Solving major industry issues requires more ongoing effort than tire dealers and service shop operators may realize.
Revisiting an earlier commentary served as a cold reminder of how long some challenges have faced the automotive repair industry.
By "challenges," I mean four issues that never seem to fade, let alone die. These are:
- Recruiting new technicians;
- Retaining experienced techs;
- Upgrading the quality of vocational education; and
- Improving the auto repair industry's overall image.
I began reporting on this industry in 1976 and these four issues were hot topics at that time. Four decades later, they're still big challenges for tire dealers and service shop operators.
Interestingly enough, I often hear owners and managers of auto repair businesses talking as if these topics are new.
I may sound like a cranky, old know-it-all, but history offers valuable lessons. Plus, it's revealing that bosses are fighting the same battles I observed four decades ago.
While combing through some files, I came across an article I wrote 38 years ago. (I was technical editor of a national trade journal serving the professional auto repair industry.)
The theme of that issue was the future of the automotive aftermarket. Herewith are some excerpts of my reportage in November 1981.
First, I commented that: "The manpower shortage problem is still with us and will remain with us for the foreseeable future. It's nearly impossible to raise wages and overhaul the image of this entire industry overnight."
That assessment sounds like something I wrote yesterday.
Second, I predicted an exodus from the auto repair ranks. "Unfortunately, the kids coming out of vo-tech will continue taking jobs at the mill down the street rather than learn carburetors and transmissions at your shop," I observed.
Sure, carburetors are long extinct. Likely, transmission specialists are the only ones digging deeply into tranny repairs.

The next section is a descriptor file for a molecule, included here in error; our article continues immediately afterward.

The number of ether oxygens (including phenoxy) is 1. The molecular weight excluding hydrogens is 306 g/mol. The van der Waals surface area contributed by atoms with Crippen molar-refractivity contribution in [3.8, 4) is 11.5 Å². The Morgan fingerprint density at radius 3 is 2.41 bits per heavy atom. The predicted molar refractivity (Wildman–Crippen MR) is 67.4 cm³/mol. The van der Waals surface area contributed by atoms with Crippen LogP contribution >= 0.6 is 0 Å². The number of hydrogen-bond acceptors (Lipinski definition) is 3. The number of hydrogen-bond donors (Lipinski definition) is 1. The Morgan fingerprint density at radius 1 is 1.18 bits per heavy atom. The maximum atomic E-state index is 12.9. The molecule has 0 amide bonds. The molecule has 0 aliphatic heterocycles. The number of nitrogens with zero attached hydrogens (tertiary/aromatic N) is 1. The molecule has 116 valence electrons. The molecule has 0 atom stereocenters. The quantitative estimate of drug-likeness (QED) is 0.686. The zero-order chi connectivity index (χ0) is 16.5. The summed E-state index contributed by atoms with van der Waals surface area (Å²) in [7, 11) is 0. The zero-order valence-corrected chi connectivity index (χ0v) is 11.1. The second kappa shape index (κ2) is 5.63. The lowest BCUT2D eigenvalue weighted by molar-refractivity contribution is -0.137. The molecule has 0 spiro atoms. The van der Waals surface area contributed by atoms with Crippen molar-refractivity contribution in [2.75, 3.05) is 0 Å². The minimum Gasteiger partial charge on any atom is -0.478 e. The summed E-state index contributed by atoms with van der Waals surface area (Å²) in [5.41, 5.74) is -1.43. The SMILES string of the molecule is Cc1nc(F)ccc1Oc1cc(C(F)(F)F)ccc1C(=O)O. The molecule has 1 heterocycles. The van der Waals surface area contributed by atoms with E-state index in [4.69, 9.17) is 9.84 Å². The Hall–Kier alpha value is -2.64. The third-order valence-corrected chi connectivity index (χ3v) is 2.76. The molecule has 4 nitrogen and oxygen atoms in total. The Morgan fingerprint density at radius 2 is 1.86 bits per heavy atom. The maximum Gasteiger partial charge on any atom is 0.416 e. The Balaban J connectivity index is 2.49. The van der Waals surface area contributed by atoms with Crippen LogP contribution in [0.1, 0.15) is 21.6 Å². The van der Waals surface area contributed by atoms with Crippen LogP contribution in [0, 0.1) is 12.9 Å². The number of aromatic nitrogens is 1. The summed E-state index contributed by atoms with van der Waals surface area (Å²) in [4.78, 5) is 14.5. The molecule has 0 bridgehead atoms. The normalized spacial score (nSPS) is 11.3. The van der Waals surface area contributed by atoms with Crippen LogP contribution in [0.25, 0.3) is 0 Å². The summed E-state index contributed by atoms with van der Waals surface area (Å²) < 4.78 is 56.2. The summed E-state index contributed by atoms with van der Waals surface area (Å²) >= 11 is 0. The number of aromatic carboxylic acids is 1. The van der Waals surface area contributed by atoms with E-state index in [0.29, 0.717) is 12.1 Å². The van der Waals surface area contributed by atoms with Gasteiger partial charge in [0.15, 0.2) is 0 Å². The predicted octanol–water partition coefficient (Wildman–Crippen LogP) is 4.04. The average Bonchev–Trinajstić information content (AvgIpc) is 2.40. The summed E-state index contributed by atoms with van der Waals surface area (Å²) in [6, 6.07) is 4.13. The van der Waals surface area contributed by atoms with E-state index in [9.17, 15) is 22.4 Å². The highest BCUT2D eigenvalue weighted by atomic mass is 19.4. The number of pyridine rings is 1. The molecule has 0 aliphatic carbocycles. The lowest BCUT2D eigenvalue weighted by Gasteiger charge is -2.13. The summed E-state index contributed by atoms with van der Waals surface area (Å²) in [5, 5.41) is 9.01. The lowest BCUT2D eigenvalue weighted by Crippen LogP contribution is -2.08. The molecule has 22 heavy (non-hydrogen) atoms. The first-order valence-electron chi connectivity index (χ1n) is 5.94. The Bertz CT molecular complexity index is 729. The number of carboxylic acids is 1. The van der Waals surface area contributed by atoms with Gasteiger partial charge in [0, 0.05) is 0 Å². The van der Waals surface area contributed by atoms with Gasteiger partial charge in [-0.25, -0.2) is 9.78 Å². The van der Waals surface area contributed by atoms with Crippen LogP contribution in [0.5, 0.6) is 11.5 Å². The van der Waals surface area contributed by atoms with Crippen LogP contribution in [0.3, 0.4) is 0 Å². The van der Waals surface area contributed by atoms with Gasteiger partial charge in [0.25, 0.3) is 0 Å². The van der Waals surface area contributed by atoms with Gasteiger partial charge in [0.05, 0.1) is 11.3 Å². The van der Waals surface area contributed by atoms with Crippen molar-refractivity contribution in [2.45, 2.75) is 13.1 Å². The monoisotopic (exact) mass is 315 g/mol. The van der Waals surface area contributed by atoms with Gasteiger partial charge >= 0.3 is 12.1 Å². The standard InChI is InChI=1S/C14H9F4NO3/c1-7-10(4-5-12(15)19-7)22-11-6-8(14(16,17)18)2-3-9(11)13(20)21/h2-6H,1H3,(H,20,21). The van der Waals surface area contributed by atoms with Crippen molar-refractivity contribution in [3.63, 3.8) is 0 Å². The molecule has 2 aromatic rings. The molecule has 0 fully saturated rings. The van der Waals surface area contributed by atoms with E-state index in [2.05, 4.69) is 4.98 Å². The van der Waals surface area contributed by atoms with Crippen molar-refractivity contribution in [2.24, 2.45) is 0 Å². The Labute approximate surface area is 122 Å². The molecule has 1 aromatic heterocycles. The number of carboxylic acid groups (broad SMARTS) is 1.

But the overall sentiment seems to be current: Younger folks get a taste of auto repair and then leave for other jobs — those that seem to be greener pastures than "wrenching" on cars. (Yes, fewer mills are operating today.)
Third, I said, "If there are any simple, snappy solutions to this problem, we aren't aware of them. In the long run, though, we'll need thousands of individual commitments from shop owners, jobbers, WDs and manufacturers. They'll have to commit themselves to taking advantage of whatever apprenticeship programs are available to them."
Fourth, I predicted, "No (training/recruitment) program will work without thousands of unheralded, unthanked individual efforts by the good guys in this business.
Make your best effort at keeping an eager young guy in the business — even if you do have to show him everything yourself."
Now, consider how vital vaccinations have nearly eliminated certain diseases. When I was very young, many of us knew families affected by polio. Consequently, it was a big deal when we kids lined up for the polio vaccine. Today, polio is relatively rare.
Unfortunately, no one's developed a quick, easy inoculation against the four industry "ailments" I cited. If conquering these challenges was so easy, everyone in the auto repair business would have done so long ago.
During the nearly three decades I have worked this page, I have stressed that changes usually occur slowly, incrementally. It requires solid effort from all service personnel — not just the bosses.
If everyone does nothing else, diagnose and repair each job correctly the first time. Repeat this success day in, day out. Eventually, this cumulative effort boosts your business' credibility and customer loyalty.
What's more, these successes help bosses create the work atmosphere that attracts and retains competent, reliable employees — as opposed to auto repair's proverbial "guns for hire."
Last but not least, involve yourself in vocational schools' operation.
If you don't, then don't complain about the prospective hires the schools generate.